Plasmid pDN10 is an intermediate cloning vector comprising a bacterial origin of replication, bacterial and plant selectable marker gene expression cassettes, and a promoter and terminator separated by a unique Not I restriction endonuclease site. This plasmid was prepared by ligating a fragment comprising a plant selectable marker gene expression cassette and a cassette comprising a promoter and terminator separated by a unique Not I restriction endonuclease site to a fragment comprising the bacterial origin of replication and selectable marker gene. These two fragments were prepared as follows:

The first fragment has 6383 bp sequence, was obtained by Kpn I digestion of pKS231 (ATCC Accession No. PTA-6148), its nucleotide sequence is shown in SEQ ID NO:23, and contains the following two cassettes: 1) a plant selectable marker gene cassette, and 2) a cassette comprising a promoter and terminator separated by a unique Not I restriction endonuclease site. The plant selectable marker gene expression cassette comprises a 1.3-Kb DNA fragment that functions as the promoter for a soybean S-adenosylmethionine synthase (SAMS) gene directing expression of a mutant soybean acetolactate synthase (ALS) gene which is followed by the soybean ALS 3′ transcription terminator. The 1.3-Kb DNA fragment that functions as the promoter for a soybean SAMS gene has been previously described in PCT Publication No. WO 00/37662, published Jun. 29, 2000 (its entire contents are hereby incorporated by reference). The mutant soybean ALS gene encodes an enzyme that is resistant to inhibitors of ALS, such as sulfonylurea herbicides.

Mutant plant ALS genes encoding enzymes resistant to sulfonylurea herbicides are described in U.S. Pat. No. 5,013,659. One such mutant is the tobacco SURB-Hra gene, which encodes an herbicide-resistant ALS with two substitutions in the amino acid sequence of the protein. This tobacco herbicide-resistant ALS contains alanine instead of proline at position 191 in the conserved “subsequence B” and leucine instead of tryptophan at position 568 in the conserved “subsequence F” (U.S. Pat. No. 5,013,659; Lee et al., EMBO J. 7:1241-1248 (1988)).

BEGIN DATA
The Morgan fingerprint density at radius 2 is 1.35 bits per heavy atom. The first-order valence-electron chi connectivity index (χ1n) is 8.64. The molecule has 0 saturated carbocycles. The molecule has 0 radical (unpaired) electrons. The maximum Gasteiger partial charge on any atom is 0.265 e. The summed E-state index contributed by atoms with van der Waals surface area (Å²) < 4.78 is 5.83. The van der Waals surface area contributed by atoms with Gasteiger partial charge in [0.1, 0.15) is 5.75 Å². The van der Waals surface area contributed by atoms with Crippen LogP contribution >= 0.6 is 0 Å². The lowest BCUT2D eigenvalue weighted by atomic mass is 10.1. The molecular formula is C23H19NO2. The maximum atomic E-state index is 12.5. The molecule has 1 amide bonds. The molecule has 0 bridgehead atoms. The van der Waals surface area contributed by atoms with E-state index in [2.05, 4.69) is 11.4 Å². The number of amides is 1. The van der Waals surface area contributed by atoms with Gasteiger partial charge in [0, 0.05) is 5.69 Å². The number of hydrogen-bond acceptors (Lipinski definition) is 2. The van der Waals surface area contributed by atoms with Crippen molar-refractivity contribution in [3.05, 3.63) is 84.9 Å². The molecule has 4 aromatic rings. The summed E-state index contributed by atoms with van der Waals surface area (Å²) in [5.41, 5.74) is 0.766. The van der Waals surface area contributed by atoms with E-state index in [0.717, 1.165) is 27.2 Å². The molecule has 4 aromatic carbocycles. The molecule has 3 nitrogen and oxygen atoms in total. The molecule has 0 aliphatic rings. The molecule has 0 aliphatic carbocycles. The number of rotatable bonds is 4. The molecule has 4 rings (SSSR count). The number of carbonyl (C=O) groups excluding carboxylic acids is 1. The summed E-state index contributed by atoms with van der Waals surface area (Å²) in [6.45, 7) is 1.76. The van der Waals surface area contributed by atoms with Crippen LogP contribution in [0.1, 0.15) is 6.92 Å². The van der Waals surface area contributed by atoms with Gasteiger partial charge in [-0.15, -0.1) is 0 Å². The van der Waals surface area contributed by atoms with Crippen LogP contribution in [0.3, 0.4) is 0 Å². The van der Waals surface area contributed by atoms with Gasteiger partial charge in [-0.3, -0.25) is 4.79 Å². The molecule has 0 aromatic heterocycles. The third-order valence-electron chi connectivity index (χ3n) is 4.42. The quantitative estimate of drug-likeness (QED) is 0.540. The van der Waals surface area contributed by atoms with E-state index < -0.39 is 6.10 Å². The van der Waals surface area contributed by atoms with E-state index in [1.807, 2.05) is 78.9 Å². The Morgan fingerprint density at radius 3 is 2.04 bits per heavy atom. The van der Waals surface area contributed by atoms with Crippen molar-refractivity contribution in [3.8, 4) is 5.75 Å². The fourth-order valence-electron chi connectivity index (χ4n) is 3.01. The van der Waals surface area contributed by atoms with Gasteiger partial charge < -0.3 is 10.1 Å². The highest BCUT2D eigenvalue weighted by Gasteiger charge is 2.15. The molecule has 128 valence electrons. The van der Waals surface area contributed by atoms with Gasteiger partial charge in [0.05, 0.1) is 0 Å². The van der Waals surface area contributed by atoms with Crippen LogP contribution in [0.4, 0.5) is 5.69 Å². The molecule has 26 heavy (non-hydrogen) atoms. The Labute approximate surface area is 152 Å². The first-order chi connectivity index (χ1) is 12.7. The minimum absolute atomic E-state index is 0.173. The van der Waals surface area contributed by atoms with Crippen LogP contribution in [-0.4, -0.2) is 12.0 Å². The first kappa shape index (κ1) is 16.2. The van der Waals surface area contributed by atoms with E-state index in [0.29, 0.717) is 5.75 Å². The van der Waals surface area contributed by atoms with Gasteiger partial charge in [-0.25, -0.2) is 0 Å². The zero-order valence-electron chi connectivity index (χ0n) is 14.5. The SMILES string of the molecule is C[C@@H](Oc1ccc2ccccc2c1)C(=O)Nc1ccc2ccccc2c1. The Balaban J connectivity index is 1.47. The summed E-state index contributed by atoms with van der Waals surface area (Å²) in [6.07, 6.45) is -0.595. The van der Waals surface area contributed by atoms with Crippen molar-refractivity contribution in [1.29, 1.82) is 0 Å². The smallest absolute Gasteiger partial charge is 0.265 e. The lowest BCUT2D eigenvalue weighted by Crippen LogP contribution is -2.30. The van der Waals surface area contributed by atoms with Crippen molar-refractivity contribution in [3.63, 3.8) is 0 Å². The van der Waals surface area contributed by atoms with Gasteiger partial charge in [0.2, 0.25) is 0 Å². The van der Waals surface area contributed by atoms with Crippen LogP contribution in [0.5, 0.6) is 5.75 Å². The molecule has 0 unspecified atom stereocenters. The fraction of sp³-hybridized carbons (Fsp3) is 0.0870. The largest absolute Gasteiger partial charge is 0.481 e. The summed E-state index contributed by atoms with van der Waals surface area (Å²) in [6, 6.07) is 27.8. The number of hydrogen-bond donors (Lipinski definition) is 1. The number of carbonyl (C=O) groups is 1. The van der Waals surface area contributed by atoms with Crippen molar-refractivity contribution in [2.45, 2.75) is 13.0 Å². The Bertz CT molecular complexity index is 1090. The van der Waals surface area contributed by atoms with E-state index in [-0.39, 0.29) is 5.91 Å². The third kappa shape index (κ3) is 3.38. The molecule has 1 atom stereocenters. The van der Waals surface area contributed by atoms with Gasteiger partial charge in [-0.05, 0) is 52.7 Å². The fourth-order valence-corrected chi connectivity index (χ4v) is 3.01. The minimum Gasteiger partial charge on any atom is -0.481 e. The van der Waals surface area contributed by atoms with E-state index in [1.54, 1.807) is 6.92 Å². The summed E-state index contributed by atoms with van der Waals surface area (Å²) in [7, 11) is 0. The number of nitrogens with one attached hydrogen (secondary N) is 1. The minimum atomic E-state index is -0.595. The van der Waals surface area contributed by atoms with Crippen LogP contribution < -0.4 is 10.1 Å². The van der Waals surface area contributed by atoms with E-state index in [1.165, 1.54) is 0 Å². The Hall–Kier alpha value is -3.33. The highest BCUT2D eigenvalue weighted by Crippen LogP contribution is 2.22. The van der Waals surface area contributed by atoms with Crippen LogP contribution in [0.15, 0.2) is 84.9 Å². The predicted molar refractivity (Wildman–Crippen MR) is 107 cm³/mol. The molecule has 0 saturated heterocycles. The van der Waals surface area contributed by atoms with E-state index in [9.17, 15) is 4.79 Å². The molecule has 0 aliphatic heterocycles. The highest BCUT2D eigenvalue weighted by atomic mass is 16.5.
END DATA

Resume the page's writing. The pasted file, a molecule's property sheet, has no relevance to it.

The mutant soybean ALS gene was constructed using a polynucleotide sequence for a soybean ALS to which the two Hra-like mutations were introduced by site directed mutagenisis. Thus, this recombinant DNA fragment will translate to a soybean ALS having alanine instead of proline at position 183 and leucine instead of tryptophan at position 560. The deduced amino acid sequence of the mutant soybean ALS present in the mutant ALS gene is shown in SEQ ID NO:24. During construction of SAMS promoter-mutant ALS expression cassette, the coding region of the soybean ALS gene was extended at the 5′ end by five additional codons, resulting in five amino acids, added to the amino-terminus of the ALS protein (amino acids 1 through 5 of SEQ ID NO:24). These extra amino acids are adjacent to and presumably removed with the transit peptide during targeting of the mutant soybean ALS protein to the plastid.

The cassette comprising a promoter and terminator separated by a unique Not I restriction endonuclease site comprises the KTi3 promoter, a unique Not I restriction endonuclease site, and the KTi3 terminator region. This cassette comprises about 2088 nucleotides of the KTi3 promoter, a unique Not I restriction endonuclease site, and about 202 nucleotides of the KTi3 transcription terminator. The gene encoding KTi3 has been described (Jofuku, K. D. and Goldberg, R. B., Plant Cell 1:1079-1093 (1989)).